This really is the lucky country where on the driest continent on earth, with 70% of Australia considered to be arid, we can still turn on the tap and drink clean water – for free. Unfortunately the same cannot be said for many people around the world.
Water is a precious commodity; actually it is no less than essential to our survival and that of every species on the planet. But when our water flows freely from the taps, do we consider it to be precious, and how much do we waste?
Naughty personal habits like long showers or leaving the tap running whilst brushing our teeth waste water but the big guns in the water waste department are actually the foods we eat.
Roughly 70% of the water used globally is for agriculture, with as much as 90% of water dedicated to agriculture in developing countries.
Raising animals for food is very water intensive especially when compared with the amount of water needed for growing plants. For example:
It takes 70 liters of water to produce an apple.
One glass of apple juice (200 ml) uses about 190 liters of water.
A serving of beef (100g) requires 1550 liters of water to produce.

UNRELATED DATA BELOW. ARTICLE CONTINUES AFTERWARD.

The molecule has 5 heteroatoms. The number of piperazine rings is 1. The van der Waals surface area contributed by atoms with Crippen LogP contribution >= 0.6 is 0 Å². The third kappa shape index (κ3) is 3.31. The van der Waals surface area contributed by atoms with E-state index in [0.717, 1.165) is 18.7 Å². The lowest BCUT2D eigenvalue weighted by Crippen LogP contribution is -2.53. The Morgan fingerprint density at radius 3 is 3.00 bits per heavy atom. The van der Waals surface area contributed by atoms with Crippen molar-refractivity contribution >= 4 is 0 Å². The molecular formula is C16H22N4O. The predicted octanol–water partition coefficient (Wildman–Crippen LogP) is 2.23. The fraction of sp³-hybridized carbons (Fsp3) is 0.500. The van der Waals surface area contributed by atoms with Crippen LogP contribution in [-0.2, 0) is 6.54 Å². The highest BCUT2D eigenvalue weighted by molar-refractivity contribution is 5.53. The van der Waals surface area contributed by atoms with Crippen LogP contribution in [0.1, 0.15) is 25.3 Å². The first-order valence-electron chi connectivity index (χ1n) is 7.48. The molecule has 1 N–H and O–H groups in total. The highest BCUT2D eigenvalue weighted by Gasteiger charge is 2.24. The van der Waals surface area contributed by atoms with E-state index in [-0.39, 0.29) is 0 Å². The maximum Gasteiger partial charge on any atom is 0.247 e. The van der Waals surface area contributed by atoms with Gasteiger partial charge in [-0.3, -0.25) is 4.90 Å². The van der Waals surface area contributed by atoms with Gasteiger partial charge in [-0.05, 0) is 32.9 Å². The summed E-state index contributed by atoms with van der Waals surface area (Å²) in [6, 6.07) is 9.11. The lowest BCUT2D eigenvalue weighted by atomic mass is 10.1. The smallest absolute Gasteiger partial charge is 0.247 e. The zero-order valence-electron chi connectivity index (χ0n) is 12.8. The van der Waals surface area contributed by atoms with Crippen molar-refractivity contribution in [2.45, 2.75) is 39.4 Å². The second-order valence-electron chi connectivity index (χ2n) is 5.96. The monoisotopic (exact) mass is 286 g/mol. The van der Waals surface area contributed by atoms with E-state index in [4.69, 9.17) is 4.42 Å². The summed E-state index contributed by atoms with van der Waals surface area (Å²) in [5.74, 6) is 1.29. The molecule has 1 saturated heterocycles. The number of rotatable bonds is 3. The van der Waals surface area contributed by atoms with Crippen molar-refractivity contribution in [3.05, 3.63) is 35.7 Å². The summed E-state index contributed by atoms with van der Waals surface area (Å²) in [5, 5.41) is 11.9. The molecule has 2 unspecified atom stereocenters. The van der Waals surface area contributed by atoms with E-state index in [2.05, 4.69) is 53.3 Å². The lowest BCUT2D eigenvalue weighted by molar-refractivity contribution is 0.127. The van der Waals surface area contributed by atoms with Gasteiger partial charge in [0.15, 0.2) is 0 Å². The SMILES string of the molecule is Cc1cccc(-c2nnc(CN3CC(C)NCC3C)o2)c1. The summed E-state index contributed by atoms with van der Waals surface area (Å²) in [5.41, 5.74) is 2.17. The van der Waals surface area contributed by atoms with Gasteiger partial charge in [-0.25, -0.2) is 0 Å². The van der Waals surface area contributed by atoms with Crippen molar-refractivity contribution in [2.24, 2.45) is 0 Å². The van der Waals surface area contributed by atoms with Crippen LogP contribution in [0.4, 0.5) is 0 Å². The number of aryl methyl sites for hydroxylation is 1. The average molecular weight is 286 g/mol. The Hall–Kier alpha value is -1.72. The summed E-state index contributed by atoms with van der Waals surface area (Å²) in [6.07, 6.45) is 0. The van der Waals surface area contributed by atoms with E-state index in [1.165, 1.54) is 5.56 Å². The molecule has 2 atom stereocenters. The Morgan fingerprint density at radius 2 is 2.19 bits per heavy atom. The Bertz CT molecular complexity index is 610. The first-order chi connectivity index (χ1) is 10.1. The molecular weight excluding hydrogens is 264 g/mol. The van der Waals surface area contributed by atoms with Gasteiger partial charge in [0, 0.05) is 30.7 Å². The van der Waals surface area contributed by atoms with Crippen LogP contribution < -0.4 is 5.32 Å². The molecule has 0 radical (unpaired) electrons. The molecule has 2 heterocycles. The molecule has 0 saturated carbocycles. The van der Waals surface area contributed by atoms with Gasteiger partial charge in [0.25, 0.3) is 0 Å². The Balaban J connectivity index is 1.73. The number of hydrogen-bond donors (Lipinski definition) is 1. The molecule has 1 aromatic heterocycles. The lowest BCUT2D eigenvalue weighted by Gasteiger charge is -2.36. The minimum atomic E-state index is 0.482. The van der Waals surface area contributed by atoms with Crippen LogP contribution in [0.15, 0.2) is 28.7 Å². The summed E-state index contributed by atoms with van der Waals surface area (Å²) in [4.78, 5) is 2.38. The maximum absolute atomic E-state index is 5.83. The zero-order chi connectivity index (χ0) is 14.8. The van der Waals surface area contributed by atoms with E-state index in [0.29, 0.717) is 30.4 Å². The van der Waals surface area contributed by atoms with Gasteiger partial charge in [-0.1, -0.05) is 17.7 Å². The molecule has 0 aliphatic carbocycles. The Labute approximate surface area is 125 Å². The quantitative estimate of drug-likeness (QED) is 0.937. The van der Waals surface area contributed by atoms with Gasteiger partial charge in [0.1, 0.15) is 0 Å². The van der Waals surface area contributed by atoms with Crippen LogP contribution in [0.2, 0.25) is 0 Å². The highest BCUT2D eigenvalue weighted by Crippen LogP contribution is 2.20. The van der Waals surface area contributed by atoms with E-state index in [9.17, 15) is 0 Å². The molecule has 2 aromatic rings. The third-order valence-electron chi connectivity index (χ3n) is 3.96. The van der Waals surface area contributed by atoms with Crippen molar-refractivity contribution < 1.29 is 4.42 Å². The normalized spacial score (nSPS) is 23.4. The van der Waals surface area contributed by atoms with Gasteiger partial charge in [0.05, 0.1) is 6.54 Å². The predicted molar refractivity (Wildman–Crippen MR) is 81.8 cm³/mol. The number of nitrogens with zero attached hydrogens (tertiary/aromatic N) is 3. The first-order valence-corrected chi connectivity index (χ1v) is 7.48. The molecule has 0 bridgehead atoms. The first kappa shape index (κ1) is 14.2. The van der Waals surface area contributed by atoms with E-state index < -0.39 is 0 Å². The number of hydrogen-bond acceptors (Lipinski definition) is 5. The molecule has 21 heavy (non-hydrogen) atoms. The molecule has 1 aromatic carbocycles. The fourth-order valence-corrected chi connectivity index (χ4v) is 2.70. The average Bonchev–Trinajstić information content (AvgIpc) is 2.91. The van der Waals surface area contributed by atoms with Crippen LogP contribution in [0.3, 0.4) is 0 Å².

One hundred grams of cheese requires 500 liters of water to produce.
According to Animals Australia, more than one billion people worldwide already ‘lack enough safe water to meet minimum levels of health and income.’ Worldwide water shortages are a growing threat.
The consumption of animal products contributes to the depletion and pollution of the world’s scarce freshwater resources, as these products have a larger water footprint than plant crops.
The average meat eater’s diet requires 15 times more water than a plant-based diet. That means that switching to a plant based diet can save roughly 5 million litres per year. That’s more water than you’d use for showers in two lifetimes!
To lessen your impacts on our precious water resources, consider going meat free for a day a week, a week a month or a month a year. Start slowly and make small changes to create big benefits to your health, the environment and the lives of millions of animals.